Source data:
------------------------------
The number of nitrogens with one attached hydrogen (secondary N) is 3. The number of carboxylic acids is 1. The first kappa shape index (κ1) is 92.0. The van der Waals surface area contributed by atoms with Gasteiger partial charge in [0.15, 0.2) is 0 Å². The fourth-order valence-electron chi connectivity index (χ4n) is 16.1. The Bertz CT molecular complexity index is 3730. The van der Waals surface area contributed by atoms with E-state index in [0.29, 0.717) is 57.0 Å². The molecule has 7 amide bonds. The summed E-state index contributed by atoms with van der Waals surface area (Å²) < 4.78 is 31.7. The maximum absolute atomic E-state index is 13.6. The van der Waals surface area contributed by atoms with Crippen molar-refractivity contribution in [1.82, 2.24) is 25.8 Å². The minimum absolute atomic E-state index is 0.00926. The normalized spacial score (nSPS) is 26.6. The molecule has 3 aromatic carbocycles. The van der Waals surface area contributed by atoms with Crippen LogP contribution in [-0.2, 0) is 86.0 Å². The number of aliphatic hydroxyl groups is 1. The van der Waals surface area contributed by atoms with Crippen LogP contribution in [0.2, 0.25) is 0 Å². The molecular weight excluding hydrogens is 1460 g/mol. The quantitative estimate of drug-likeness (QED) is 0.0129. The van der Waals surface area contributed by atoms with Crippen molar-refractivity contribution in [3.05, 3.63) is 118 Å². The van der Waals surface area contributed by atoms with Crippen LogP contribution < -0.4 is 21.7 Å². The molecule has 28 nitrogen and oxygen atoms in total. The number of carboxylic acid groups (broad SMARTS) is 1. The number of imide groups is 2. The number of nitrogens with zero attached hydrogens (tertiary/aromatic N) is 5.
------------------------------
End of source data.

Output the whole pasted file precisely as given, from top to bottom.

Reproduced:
The number of nitrogens with one attached hydrogen (secondary N) is 3. The number of carboxylic acids is 1. The first kappa shape index (κ1) is 92.0. The van der Waals surface area contributed by atoms with Gasteiger partial charge in [0.15, 0.2) is 0 Å². The fourth-order valence-electron chi connectivity index (χ4n) is 16.1. The Bertz CT molecular complexity index is 3730. The van der Waals surface area contributed by atoms with E-state index in [0.29, 0.717) is 57.0 Å². The molecule has 7 amide bonds. The summed E-state index contributed by atoms with van der Waals surface area (Å²) < 4.78 is 31.7. The maximum absolute atomic E-state index is 13.6. The van der Waals surface area contributed by atoms with Crippen molar-refractivity contribution in [1.82, 2.24) is 25.8 Å². The minimum absolute atomic E-state index is 0.00926. The normalized spacial score (nSPS) is 26.6. The molecule has 3 aromatic carbocycles. The van der Waals surface area contributed by atoms with Crippen LogP contribution in [-0.2, 0) is 86.0 Å². The number of aliphatic hydroxyl groups is 1. The van der Waals surface area contributed by atoms with Crippen LogP contribution in [0.2, 0.25) is 0 Å². The molecular weight excluding hydrogens is 1460 g/mol. The quantitative estimate of drug-likeness (QED) is 0.0129. The van der Waals surface area contributed by atoms with Crippen molar-refractivity contribution in [3.05, 3.63) is 118 Å². The van der Waals surface area contributed by atoms with Crippen LogP contribution < -0.4 is 21.7 Å². The molecule has 28 nitrogen and oxygen atoms in total. The number of carboxylic acid groups (broad SMARTS) is 1. The number of imide groups is 2. The number of nitrogens with zero attached hydrogens (tertiary/aromatic N) is 5.